You’ve got a tough assignment, buckaroo. Defending television as literate isn’t as easy as, for example, defending Dana Plato as happy-go-lucky. But I see by your credentials you’re making a living in the TV game, so I figure on a daily basis you probably manufacture for yourself tiny explanations as to why your achievements are not only lucrative but meaningful. Maybe even literate, if the right female is eavesdropping on your pre-coital musings. Now, however, you’re about to be explaining it to millions. Well, dozens.
Let’s start the interactive conversational ball rolling, Asa, with a glimpse at your and my little corner of television–the half-hour form. The situation comedy is the only thing about our society that’s undergone no changes in the past half century. Except for a few cosmetic differences (one features a goofy neighbor who has no hair, the other features a goofy neighbor who has a lot of hair), I Love Lucy is Seinfeld. Go down the list. Jack Benny is Frasier. Etc. Etc. This is one reason the early series such as The Honeymooners still seem so fresh. The form has never moved on. In fact, the cultural and commercial dominance of the half-hour truffle stems from the quasi-nostalgic, warm-bath feel of the thing: Life moving way too fast for you? Why not simply flick on the tube and feel that connectedness with your ancestors, friends, neighbors, and–who knows?–maybe even your own kids. None of this is to be confused with literate.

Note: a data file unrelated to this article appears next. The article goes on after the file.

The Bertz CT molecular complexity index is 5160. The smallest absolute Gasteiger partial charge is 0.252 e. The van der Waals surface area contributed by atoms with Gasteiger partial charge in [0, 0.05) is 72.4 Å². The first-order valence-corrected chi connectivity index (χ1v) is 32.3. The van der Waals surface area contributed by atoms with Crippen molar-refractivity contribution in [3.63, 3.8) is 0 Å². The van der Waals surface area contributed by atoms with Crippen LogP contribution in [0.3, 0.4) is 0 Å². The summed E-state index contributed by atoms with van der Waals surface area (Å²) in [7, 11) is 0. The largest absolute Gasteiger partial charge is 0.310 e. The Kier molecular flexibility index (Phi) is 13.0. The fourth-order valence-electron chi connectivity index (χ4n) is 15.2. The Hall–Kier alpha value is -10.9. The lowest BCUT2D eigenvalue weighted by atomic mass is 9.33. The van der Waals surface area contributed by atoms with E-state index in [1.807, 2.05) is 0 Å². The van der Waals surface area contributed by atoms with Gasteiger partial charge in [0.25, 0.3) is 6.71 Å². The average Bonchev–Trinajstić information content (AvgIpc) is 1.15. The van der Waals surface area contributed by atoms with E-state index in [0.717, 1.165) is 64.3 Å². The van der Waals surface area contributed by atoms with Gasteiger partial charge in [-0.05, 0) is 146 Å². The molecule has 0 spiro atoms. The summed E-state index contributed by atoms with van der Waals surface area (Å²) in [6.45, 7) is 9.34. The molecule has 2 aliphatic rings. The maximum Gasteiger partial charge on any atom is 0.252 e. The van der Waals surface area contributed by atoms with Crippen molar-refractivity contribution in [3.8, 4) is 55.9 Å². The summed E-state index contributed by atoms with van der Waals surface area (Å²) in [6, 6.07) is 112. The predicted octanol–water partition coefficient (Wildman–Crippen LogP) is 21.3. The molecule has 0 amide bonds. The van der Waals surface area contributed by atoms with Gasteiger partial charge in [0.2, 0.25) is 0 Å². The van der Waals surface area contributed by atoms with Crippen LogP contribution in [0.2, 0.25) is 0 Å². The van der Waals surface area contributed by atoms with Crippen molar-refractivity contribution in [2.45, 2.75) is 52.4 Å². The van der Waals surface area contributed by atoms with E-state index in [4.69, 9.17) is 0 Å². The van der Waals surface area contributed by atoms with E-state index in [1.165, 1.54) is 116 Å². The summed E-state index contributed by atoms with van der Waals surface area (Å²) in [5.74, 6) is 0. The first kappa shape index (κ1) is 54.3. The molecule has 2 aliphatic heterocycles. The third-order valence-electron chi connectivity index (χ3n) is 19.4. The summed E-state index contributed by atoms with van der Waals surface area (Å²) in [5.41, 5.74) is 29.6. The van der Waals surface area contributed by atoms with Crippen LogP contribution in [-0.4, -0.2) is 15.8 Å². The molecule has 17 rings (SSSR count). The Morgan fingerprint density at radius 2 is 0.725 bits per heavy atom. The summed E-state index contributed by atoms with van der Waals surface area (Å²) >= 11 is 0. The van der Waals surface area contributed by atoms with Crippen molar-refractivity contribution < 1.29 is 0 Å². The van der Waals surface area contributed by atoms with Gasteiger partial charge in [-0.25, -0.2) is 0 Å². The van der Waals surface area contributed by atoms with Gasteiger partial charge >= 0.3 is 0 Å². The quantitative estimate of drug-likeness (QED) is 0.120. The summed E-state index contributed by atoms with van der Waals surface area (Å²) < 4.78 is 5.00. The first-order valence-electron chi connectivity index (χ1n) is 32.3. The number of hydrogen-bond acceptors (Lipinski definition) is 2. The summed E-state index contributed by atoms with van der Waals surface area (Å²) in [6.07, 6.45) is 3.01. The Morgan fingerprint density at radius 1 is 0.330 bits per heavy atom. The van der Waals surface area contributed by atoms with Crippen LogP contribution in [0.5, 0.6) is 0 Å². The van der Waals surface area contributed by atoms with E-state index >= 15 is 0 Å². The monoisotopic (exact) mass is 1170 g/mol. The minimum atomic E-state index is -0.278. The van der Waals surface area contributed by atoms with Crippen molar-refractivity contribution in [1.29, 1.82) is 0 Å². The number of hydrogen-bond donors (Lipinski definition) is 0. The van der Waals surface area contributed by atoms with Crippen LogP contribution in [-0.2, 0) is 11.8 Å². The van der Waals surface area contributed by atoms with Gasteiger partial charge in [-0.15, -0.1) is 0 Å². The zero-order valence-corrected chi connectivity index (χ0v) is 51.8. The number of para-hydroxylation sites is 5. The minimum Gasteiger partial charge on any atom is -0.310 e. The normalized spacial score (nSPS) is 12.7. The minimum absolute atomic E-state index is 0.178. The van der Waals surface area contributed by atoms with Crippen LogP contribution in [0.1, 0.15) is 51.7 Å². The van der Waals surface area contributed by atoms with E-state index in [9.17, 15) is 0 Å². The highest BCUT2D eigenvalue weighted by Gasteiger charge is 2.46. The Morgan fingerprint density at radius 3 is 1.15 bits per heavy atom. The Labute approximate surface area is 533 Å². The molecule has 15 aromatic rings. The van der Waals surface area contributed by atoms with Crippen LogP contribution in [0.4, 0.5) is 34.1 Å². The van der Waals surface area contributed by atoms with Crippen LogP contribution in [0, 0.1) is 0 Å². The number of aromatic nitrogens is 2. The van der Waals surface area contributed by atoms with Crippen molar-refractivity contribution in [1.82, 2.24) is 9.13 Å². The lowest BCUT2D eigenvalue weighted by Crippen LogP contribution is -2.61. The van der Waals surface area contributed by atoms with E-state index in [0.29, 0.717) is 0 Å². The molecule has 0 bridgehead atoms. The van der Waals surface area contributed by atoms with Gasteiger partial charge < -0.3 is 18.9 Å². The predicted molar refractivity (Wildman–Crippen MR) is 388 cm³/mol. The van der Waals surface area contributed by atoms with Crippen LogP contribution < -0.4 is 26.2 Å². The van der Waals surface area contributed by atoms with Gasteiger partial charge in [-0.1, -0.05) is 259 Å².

So we see, Ira, that situation comedies can achieve a lot without even bothering to be original or funny, let alone literate. But they must be predictable, ending each episode with the main bunch intact. Of course, some comedies are mildly more amusing than others, that I’ll grant you, even though you haven’t had a chance to make that claim. You will. And you’ll tell me some comedies are more daring–one will make do without a laugh track, another lets a character die, a few grace us with sermonettes on abortion, cancer, alcoholism, you-name-it. Hey, there’s even been an entire TV series about Down’s syndrome. But literate? Please, Al, I’m begging you to respond to me with a couple of snippets of whatever pingpong TV dialogue in your cash-drenched opinion qualifies as literate. Literal, no question. Almost every moment of television is literal. Don’t send me that. I’ve got plenty of examples of my own.
Just proffer me a selection of those TV bons mots from Mad About You or The Simpsons or whatever that rank with Shaw, Chekhov (not the one from Star Trek), Voltaire. And after you cough up a few dollops of television that you’ll feebly call “classic,” what about all the rest? The billions of hours of delightful entrances, cute exits, cold opens, buttons, tags, and act breaks that help humanity understand itself and move civilization toward the light?
No, Isaac, the purpose of a TV show is to hook the consumer from commercial to commercial. Week to week. Movies, on the other hand, are able to be original and occasionally are. They can say and do anything, go anywhere. They have the sucker’s money already. Even if they offend him and he leaves the theater, odds are he won’t ask for his dough back. And if he’s horribly hurt and enraged by what he’s witnessed on the big screen, and he and hordes of like-minded wimps swear off movies forever? Well, that’s another producer’s problem.
All of which, Eli, is why you’re best off simply not responding to my thesis. Quit our debate now, and I’ll respect you for at least having a shred of intellectual honesty. And believe me, Slate will survive. But if you continue on with this exchange you’ll almost certainly turn yourself into the laughingstock of whatever sliver of civilization reads this cyber-rag.
And that won’t be funny.